My dad grew up in a country that was generous and farsighted enough to see that the more its people learned, the more its people earned. So after deploying to fly a B-24 Liberator over Japan, he went to college on the GI Bill and learned enough to open his own law practice. And he earned enough to start a family, raising my siblings and me to understand that if we worked hard and gave back, there was a strong and bright future ahead.
Today, our kids aren’t getting the same bargain. The vast majority of students — 70 percent — are graduating with debt. On average, they’re carrying loan amounts big enough to buy a nice car or cover the down payment on a house. But instead of making those investments, or starting a family or a business, they’re struggling to keep up with student loan payments.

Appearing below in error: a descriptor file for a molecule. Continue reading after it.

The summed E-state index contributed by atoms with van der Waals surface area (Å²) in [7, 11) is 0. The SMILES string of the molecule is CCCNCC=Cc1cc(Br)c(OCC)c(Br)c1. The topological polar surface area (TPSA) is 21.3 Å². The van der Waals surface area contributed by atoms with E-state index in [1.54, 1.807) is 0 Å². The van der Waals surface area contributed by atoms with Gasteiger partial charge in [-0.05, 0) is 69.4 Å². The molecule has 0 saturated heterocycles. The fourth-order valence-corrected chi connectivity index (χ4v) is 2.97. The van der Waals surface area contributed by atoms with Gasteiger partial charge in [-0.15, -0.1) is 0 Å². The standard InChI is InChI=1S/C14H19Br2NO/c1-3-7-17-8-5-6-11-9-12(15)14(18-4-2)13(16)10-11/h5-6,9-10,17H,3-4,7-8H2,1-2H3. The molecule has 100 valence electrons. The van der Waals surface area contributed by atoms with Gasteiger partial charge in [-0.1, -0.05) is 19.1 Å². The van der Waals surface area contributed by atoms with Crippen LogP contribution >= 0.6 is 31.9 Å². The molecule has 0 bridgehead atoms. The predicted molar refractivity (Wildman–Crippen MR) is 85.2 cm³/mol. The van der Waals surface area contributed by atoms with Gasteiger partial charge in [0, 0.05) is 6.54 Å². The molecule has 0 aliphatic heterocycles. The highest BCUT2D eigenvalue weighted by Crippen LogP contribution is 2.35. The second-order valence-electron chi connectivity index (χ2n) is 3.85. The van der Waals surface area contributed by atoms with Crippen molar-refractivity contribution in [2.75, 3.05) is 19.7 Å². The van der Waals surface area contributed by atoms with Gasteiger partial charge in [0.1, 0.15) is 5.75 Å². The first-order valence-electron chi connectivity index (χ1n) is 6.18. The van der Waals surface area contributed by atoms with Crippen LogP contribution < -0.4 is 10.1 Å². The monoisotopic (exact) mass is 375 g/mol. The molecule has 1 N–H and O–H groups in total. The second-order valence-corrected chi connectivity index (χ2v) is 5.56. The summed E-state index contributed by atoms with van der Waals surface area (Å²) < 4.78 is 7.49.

The result: Total student loan debt in our country is $1.3 trillion and growing. First-time buyers are purchasing a smaller share of houses, and people younger than 30 are starting a smaller share of businesses than at any time since the late 1980s. And the problem will only get worse. Although average tuition at a public four-year college has more than tripled over the past 30 years, a typical family’s income has barely budged. <Read more.>